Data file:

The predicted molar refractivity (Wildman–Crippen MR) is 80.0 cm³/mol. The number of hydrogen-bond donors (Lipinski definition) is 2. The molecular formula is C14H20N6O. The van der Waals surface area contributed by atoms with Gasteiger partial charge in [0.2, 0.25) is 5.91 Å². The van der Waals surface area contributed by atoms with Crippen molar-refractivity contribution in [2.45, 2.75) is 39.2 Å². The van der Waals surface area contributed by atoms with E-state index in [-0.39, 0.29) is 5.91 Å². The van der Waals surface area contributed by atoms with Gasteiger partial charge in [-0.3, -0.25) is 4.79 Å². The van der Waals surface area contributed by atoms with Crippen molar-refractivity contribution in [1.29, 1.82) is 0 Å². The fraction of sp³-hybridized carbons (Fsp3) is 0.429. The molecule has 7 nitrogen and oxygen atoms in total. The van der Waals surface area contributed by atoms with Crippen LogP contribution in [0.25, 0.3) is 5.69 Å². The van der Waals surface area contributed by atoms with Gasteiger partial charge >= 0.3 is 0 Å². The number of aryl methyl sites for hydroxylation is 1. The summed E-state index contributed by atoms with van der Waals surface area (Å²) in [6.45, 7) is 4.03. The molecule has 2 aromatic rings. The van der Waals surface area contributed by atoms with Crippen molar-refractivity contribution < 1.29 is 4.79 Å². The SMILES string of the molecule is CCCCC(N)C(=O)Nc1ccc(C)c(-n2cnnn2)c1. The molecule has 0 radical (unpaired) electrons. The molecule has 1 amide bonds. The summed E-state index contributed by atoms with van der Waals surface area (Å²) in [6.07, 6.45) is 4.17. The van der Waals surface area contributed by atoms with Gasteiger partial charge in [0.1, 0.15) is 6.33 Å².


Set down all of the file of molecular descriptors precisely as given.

The predicted molar refractivity (Wildman–Crippen MR) is 80.0 cm³/mol. The number of hydrogen-bond donors (Lipinski definition) is 2. The molecular formula is C14H20N6O. The van der Waals surface area contributed by atoms with Gasteiger partial charge in [0.2, 0.25) is 5.91 Å². The van der Waals surface area contributed by atoms with Crippen molar-refractivity contribution in [2.45, 2.75) is 39.2 Å². The van der Waals surface area contributed by atoms with E-state index in [-0.39, 0.29) is 5.91 Å². The van der Waals surface area contributed by atoms with Gasteiger partial charge in [-0.3, -0.25) is 4.79 Å². The van der Waals surface area contributed by atoms with Crippen molar-refractivity contribution in [1.29, 1.82) is 0 Å². The fraction of sp³-hybridized carbons (Fsp3) is 0.429. The molecule has 7 nitrogen and oxygen atoms in total. The van der Waals surface area contributed by atoms with Crippen LogP contribution in [0.25, 0.3) is 5.69 Å². The van der Waals surface area contributed by atoms with Gasteiger partial charge >= 0.3 is 0 Å². The number of aryl methyl sites for hydroxylation is 1. The summed E-state index contributed by atoms with van der Waals surface area (Å²) in [6.45, 7) is 4.03. The molecule has 2 aromatic rings. The van der Waals surface area contributed by atoms with Crippen molar-refractivity contribution < 1.29 is 4.79 Å². The SMILES string of the molecule is CCCCC(N)C(=O)Nc1ccc(C)c(-n2cnnn2)c1. The molecule has 0 radical (unpaired) electrons. The molecule has 1 amide bonds. The summed E-state index contributed by atoms with van der Waals surface area (Å²) in [6.07, 6.45) is 4.17. The van der Waals surface area contributed by atoms with Gasteiger partial charge in [0.1, 0.15) is 6.33 Å².